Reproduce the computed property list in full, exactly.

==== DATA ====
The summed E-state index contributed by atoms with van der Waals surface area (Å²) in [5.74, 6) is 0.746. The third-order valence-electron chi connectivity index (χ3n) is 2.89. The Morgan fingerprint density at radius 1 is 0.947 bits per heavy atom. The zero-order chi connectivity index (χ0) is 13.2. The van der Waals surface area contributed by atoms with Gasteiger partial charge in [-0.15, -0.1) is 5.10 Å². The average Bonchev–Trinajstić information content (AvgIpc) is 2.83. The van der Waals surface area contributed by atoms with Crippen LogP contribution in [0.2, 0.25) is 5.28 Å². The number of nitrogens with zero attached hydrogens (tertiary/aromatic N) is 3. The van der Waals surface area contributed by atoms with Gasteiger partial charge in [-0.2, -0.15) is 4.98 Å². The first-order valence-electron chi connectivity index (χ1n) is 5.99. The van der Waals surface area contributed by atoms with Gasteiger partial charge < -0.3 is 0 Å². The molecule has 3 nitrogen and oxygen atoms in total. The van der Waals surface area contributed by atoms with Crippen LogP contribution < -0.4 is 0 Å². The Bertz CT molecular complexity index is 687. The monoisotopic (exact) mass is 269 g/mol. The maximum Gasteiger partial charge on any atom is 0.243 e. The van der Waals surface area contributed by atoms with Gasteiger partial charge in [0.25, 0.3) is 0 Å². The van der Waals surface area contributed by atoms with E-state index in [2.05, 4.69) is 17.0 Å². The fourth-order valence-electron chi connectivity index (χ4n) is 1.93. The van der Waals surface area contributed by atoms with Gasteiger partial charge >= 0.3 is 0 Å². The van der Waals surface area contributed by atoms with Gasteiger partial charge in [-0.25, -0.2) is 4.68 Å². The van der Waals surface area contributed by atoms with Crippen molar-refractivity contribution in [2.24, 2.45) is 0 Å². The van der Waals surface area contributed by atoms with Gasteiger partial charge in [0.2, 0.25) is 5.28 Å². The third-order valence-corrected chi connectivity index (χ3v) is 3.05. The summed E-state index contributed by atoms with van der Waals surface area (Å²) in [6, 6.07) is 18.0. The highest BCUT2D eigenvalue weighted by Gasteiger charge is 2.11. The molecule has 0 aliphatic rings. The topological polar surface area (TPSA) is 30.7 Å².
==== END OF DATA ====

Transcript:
The summed E-state index contributed by atoms with van der Waals surface area (Å²) in [5.74, 6) is 0.746. The third-order valence-electron chi connectivity index (χ3n) is 2.89. The Morgan fingerprint density at radius 1 is 0.947 bits per heavy atom. The zero-order chi connectivity index (χ0) is 13.2. The van der Waals surface area contributed by atoms with Gasteiger partial charge in [-0.15, -0.1) is 5.10 Å². The average Bonchev–Trinajstić information content (AvgIpc) is 2.83. The van der Waals surface area contributed by atoms with Crippen LogP contribution in [0.2, 0.25) is 5.28 Å². The number of nitrogens with zero attached hydrogens (tertiary/aromatic N) is 3. The van der Waals surface area contributed by atoms with Gasteiger partial charge in [-0.2, -0.15) is 4.98 Å². The first-order valence-electron chi connectivity index (χ1n) is 5.99. The van der Waals surface area contributed by atoms with Gasteiger partial charge < -0.3 is 0 Å². The molecule has 3 nitrogen and oxygen atoms in total. The van der Waals surface area contributed by atoms with Crippen LogP contribution < -0.4 is 0 Å². The Bertz CT molecular complexity index is 687. The monoisotopic (exact) mass is 269 g/mol. The maximum Gasteiger partial charge on any atom is 0.243 e. The van der Waals surface area contributed by atoms with Gasteiger partial charge in [0.25, 0.3) is 0 Å². The van der Waals surface area contributed by atoms with E-state index in [2.05, 4.69) is 17.0 Å². The fourth-order valence-electron chi connectivity index (χ4n) is 1.93. The van der Waals surface area contributed by atoms with Gasteiger partial charge >= 0.3 is 0 Å². The van der Waals surface area contributed by atoms with Gasteiger partial charge in [-0.25, -0.2) is 4.68 Å². The van der Waals surface area contributed by atoms with Crippen molar-refractivity contribution in [2.24, 2.45) is 0 Å². The van der Waals surface area contributed by atoms with Gasteiger partial charge in [0.2, 0.25) is 5.28 Å². The third-order valence-corrected chi connectivity index (χ3v) is 3.05. The summed E-state index contributed by atoms with van der Waals surface area (Å²) in [6, 6.07) is 18.0. The highest BCUT2D eigenvalue weighted by Gasteiger charge is 2.11. The molecule has 0 aliphatic rings. The topological polar surface area (TPSA) is 30.7 Å².